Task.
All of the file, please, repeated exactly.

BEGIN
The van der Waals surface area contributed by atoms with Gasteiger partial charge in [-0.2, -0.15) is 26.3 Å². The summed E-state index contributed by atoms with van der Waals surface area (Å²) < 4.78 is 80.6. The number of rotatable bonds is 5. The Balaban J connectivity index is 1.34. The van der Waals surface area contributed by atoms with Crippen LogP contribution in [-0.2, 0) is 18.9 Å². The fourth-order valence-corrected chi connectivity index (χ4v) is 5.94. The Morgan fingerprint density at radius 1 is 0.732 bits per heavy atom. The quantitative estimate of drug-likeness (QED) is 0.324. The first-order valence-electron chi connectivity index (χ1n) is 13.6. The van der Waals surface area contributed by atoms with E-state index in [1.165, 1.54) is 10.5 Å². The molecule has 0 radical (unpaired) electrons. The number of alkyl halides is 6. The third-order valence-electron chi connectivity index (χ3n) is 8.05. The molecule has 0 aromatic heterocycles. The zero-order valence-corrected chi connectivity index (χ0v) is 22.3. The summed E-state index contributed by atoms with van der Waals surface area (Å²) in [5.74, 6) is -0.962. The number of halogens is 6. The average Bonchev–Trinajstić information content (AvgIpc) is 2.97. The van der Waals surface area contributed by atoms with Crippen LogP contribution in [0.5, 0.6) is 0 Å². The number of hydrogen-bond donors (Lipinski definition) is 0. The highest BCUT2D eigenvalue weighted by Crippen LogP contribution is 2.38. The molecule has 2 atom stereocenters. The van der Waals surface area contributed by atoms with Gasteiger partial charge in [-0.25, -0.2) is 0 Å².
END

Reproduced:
The van der Waals surface area contributed by atoms with Gasteiger partial charge in [-0.2, -0.15) is 26.3 Å². The summed E-state index contributed by atoms with van der Waals surface area (Å²) < 4.78 is 80.6. The number of rotatable bonds is 5. The Balaban J connectivity index is 1.34. The van der Waals surface area contributed by atoms with Crippen LogP contribution in [-0.2, 0) is 18.9 Å². The fourth-order valence-corrected chi connectivity index (χ4v) is 5.94. The Morgan fingerprint density at radius 1 is 0.732 bits per heavy atom. The quantitative estimate of drug-likeness (QED) is 0.324. The first-order valence-electron chi connectivity index (χ1n) is 13.6. The van der Waals surface area contributed by atoms with E-state index in [1.165, 1.54) is 10.5 Å². The molecule has 0 radical (unpaired) electrons. The number of alkyl halides is 6. The third-order valence-electron chi connectivity index (χ3n) is 8.05. The molecule has 0 aromatic heterocycles. The zero-order valence-corrected chi connectivity index (χ0v) is 22.3. The summed E-state index contributed by atoms with van der Waals surface area (Å²) in [5.74, 6) is -0.962. The number of halogens is 6. The average Bonchev–Trinajstić information content (AvgIpc) is 2.97. The van der Waals surface area contributed by atoms with Crippen LogP contribution in [0.5, 0.6) is 0 Å². The number of hydrogen-bond donors (Lipinski definition) is 0. The highest BCUT2D eigenvalue weighted by Crippen LogP contribution is 2.38. The molecule has 2 atom stereocenters. The van der Waals surface area contributed by atoms with Gasteiger partial charge in [-0.25, -0.2) is 0 Å².